Thursday, March 26, 2020

Louise Brooks Society announcement regarding RadioLulu

The economic uncertainty caused by the coronavirus pandemic is leading many of us to reevaluate our needs and expenses. Who knows what the future holds? For me, these expenses includes various costs incurred in running the Louise Brooks Society and its website. There are domain and web hosting fees, subscription fees, costs associated with research and with editing software, etc.... I have been running the Louise Brooks Society for 25 years, and it all ads up.

Listen while you can!


I intend to continue the Louise Brooks Society for as long as I can, but have decided to cut costs where I am able. Thus, with great regret, I am announcing that RadioLulu will cease streaming in the first week of April. I will also be cutting back on other background expenses associated with my wordpress website.


A melancholy Louise Brooks listens to a 78 rpm record in Prix de Beauté (1930)

I launched RadioLulu back in 2002, and enjoyed sharing with others the considerable amount of Louise Brooks-related audio and musical material I had gathered. The station's description reads "RadioLulu is a Louise Brooks-inspired, silent film-themed internet station streaming music of the 1920s, 1930s, and today. Located on the web at http://192.99.8.170/start/radiolulu/ — RadioLulu features vintage and contemporary music related to Louise Brooks as well as the silent and early sound eras."



In the early years, I found an audience.... Famed film critic Leonard Maltin once rated the station a “Wow” on his website. The Pulitzer-Prize winning graphic novelist Art Spiegelman (author of Maus) told me he tuned-in on occasion. As had the award-winning science fiction writer Richard Kadrey, and celebrated Dr. Who actor Paul McGann. In fact, when I first met McGann some years ago, his first words were "You’re the guy that does RadioLulu. It’s incredible. I listen all the time." In 2015, I received an email from a listener named Nick. He was employed at the Vito Russo Library at the Gay Center in New York City; Nick wrote to say that RadioLulu was played at the library every Saturday, and that “Everybody loves it.” It was nice to have a fan or two!


In the beginning, RadioLulu found a home on Live365, a streaming service for aspiring DJ's like myself. However, when that platform crashed in 2016 (read more HERE), and the expense involved in streaming skyrocketed, RadioLulu was left without a home. After a couple of months, it found a second home on SHOUTca.st, which was syndicated to other channels and devices through TuneIn. For a time, you could even listen to RadioLulu through your TV via ROKU.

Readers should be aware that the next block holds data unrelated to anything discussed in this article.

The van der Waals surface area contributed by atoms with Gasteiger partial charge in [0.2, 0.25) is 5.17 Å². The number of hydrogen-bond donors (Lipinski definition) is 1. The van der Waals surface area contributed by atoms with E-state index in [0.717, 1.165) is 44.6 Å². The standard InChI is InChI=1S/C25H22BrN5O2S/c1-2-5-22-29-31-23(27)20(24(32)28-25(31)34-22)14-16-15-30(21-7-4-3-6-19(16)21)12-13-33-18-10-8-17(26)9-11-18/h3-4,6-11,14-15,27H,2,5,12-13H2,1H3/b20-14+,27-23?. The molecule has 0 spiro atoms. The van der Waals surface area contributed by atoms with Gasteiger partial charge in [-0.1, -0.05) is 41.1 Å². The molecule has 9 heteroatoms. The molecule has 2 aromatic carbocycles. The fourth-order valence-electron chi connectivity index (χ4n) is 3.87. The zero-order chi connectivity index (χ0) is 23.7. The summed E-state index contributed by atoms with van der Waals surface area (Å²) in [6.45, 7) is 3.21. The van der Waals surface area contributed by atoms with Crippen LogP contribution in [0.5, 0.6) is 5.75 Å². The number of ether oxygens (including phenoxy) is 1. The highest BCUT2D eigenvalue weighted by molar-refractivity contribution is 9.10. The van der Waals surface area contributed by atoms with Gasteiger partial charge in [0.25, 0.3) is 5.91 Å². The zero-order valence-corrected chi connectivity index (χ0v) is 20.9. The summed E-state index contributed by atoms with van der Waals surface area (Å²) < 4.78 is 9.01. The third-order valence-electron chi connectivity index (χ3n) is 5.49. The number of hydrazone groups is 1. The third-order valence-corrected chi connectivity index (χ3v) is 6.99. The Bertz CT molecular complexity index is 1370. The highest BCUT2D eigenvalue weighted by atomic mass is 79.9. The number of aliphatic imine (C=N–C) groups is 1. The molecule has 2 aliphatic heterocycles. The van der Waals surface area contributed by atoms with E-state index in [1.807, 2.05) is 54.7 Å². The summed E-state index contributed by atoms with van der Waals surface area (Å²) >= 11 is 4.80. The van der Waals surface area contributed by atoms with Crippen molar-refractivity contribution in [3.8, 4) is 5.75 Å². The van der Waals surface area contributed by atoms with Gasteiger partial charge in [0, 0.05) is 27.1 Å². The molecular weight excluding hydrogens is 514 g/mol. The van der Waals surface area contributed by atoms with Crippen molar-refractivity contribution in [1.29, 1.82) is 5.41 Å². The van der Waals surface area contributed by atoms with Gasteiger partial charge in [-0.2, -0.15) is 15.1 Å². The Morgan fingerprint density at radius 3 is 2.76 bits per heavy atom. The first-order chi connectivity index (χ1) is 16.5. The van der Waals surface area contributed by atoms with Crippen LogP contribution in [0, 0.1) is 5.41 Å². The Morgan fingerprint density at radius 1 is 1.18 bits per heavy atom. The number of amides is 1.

However, that second home on SHOUTca.st, while affordable -- was limited and problematic. If too many individuals listed, then I exceeded my bandwidth and the station was knocked off the air until the beginning of the next usage cycle. All too often, I received emails from individuals asking what happened to the station. I was dissapointed to be dissapointing others.

I am not sure what the future holds for RadioLulu. Hopefully, I would like to make use of its many hours of content and turn it into thematic podcasts with shows devoted to different topics -- like the music of Prix de beaute or Beggars of Life, with shows of songs recorded by Brooks' co-stars and contemporaries, with vintage music about the movies, etc.... RadioLulu features more than 850 recordings! And notably, many of them come from rare 78 rpm discs you’re unlikely to hear anywhere else. It is important that this old music still be heard.  I am referring to vintage track like George Gershwin’s “Somebody Loves Me” (Brooks knew Gershwin, and this was her favorite Gershwin song according to Barry Paris), Xavier Cugat’s “Siboney” (recommended by Brooks in her rare booklet, Fundamentals of Good Ballroom Dancing), and a few numbers by Sid Kay’s Fellows (the jazz band seen playing in the wedding reception scene in Pandora’s Box). Read more about RadioLulu's programming HERE.

Louise Brooks holding a portable record player, circa 1925

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